In the Good Ol' Summertime - Porches
I seriously cannot remember a summer with any of my grandparents where the porch didn't figure prominently in memory.
Granny's favored seating area was on a side porch, where people tended to come if they weren't family. She kept four chairs on that porch and a handy set of stackable chairs just inside the door. Also just inside that front door was a stack of hand held paper fans. These were mostly passed out by some local funeral service and featured photos of guardian angels holding infants from tumbling over a cliff...you know lighthearted themes like that.
Granny's porch happened to be on the shady side of the house and overlooked her garden and flower beds. This only added to the ambience of the porch. It was always peaceful there and I say truly I spent many and many an hour on the porch with her as a child and as an adult. Many of my deepest life problems were sorted out and many a heart ache soothed there.
Granny always had a pitcher of tea ready to be served to her guests and it was always the most perfect refreshment.
Big Mama had a front porch that was screened in. I think the sound of a screen door squawking open and squealing shut just before it slams is a homey sort of sound. Big Mama's porch had a line of rocking chairs, solid wood ones. They looked to be handmade but I'm not sure if they were. The sort I'm talking of were commonly sighted on many a farmhouse front porch. They were solid and usually painted white. The paint almost always had a chalky finish that dusted your clothing.
Big Mama's porch overlooked her garden as well which was usually flourishing and at one end was a huge gardenia bush. I recall one year a robin nested in the Nanadina bush by her screen door and we had the best time watching those little birds open their tiny yellow beaks and reveal a wide orange throat that opened hopefully at the slightest sound.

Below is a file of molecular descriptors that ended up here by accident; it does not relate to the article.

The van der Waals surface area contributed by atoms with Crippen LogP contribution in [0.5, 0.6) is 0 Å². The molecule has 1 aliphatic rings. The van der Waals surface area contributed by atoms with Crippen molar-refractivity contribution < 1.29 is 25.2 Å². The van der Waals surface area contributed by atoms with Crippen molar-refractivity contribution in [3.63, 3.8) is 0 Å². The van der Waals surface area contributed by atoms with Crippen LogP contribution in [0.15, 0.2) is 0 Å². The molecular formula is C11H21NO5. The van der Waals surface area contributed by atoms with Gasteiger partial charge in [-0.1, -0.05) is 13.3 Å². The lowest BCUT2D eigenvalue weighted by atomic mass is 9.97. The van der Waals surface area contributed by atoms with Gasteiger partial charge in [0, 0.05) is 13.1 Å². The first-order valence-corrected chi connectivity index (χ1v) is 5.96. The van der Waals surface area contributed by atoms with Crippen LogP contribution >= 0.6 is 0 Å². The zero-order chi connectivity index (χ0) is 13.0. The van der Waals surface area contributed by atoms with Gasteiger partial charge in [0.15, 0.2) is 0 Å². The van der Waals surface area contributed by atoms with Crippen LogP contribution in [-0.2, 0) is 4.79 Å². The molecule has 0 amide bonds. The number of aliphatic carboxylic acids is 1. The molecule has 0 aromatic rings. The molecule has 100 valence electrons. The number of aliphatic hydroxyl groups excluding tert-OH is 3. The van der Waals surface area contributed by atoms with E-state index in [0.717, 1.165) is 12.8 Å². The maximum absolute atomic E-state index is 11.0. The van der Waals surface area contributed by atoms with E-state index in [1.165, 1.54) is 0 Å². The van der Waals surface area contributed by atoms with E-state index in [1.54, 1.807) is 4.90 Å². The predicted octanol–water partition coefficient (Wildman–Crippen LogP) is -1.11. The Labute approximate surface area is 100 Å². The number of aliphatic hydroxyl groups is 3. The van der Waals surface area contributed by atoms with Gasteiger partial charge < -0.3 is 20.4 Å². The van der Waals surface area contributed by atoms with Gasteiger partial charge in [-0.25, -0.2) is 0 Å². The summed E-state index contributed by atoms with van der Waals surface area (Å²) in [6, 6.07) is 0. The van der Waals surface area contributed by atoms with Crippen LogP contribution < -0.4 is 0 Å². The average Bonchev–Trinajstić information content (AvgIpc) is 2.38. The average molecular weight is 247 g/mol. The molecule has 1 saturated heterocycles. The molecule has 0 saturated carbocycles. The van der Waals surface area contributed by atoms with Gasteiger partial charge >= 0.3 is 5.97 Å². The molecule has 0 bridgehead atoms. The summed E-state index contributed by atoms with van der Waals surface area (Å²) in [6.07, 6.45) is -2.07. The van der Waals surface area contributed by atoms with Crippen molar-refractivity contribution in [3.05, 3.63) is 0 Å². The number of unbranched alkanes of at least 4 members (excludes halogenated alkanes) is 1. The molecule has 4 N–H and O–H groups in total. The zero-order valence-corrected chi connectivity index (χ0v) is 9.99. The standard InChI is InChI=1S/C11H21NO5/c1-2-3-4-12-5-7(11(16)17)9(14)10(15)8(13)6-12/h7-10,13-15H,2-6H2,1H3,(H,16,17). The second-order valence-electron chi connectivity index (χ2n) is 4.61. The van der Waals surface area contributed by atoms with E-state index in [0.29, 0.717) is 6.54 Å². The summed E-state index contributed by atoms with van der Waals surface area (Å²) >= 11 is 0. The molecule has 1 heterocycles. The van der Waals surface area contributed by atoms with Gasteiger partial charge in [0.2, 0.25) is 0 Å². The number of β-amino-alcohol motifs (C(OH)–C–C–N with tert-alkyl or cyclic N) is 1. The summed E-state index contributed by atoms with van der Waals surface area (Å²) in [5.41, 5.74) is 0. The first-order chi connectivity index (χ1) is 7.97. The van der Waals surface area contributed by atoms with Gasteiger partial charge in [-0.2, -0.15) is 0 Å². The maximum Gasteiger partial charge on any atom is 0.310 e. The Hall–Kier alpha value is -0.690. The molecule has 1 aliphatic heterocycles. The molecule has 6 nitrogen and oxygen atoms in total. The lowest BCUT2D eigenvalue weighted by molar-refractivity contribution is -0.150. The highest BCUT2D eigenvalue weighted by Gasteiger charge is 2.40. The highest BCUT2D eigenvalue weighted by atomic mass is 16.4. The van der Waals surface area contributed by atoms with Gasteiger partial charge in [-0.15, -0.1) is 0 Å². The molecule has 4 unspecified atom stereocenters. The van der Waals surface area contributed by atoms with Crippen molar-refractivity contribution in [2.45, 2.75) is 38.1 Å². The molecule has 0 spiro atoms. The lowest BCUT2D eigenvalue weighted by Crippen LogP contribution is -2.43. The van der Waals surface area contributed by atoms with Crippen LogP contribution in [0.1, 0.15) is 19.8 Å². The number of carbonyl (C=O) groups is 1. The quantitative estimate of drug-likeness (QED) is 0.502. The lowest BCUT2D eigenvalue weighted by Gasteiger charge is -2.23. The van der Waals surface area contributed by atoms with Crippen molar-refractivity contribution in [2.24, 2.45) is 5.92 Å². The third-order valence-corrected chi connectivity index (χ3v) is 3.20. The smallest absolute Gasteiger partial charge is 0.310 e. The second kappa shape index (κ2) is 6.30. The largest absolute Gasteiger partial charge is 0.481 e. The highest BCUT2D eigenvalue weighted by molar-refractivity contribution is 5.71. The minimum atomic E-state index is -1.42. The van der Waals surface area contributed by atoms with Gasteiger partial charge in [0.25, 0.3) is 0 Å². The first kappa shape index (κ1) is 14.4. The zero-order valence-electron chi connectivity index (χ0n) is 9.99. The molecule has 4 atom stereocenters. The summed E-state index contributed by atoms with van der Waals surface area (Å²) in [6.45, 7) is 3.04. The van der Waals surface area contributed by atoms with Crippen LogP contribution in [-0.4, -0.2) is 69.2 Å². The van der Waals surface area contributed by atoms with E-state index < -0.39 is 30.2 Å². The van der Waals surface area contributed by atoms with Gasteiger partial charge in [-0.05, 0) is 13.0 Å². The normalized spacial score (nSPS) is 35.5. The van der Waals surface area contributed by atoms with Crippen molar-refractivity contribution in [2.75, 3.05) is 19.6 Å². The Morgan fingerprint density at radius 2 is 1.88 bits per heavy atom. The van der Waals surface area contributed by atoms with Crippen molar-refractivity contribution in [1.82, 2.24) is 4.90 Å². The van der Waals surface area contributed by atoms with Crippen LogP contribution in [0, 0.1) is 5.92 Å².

Grandmama and Grandaddy's porches too were made for sitting. Theirs generally had some sort of metal chairs and they were the sort that sank low in the back when you sat down. They bounced nicely once you got over the shock of sinking so very low. Grandmama and Grandaddy generally sat on the porch after dark. It was lovely to sit on the dark porch, usually with a pan of green beans that needed snapping or a bushel of peas to shell out. Along about 10pm Grandmama would disappear into the house and return bearing cups of ice milk, usually vanilla flavored with a drizzle of Hershey's syrup over the top. Grandaddy would tell stories and talk of family history on those evenings.
I think what was missing from my childhood homes with Mama and Daddy was the porch. Not one of the houses we lived in had one.
When I lived in the house I loved best, there was a porch which I filled with flowering plants each summer and filled with seating. My furnishings were those bent willow pieces that were uncomfortable as could be but looked lovely and rustic. I learned rather quickly that I could use a folded quilt to soften the seats of those chairs.
It didn't look like much from the outside that porch. It was built of concrete blocks and had a concrete floor. It was just a flat roofed thing. One year we gave away the established shrubbery about the house. After the shrubs were gone you could see the former porch outlines on the house. It must have been lovely at one time, but I was very happy with the porch I had.
It wasn't until we moved here that I had another porch. The front porch is not small but it's not very useful. The front steps are inset and that eats up a good deal of floor space. But it is shaded by the Faith tree and there is generally a breeze of some sort. The porch is on the east side of the house so in evening it is especially pleasant.
We added a cover and new railings to our back deck and that too is a pleasant porch. It's been a wonderful addition to our home and we've never regretted the money spent on it. On summer mornings I enjoy it as a place to sit and study or to have a lovely breakfast...
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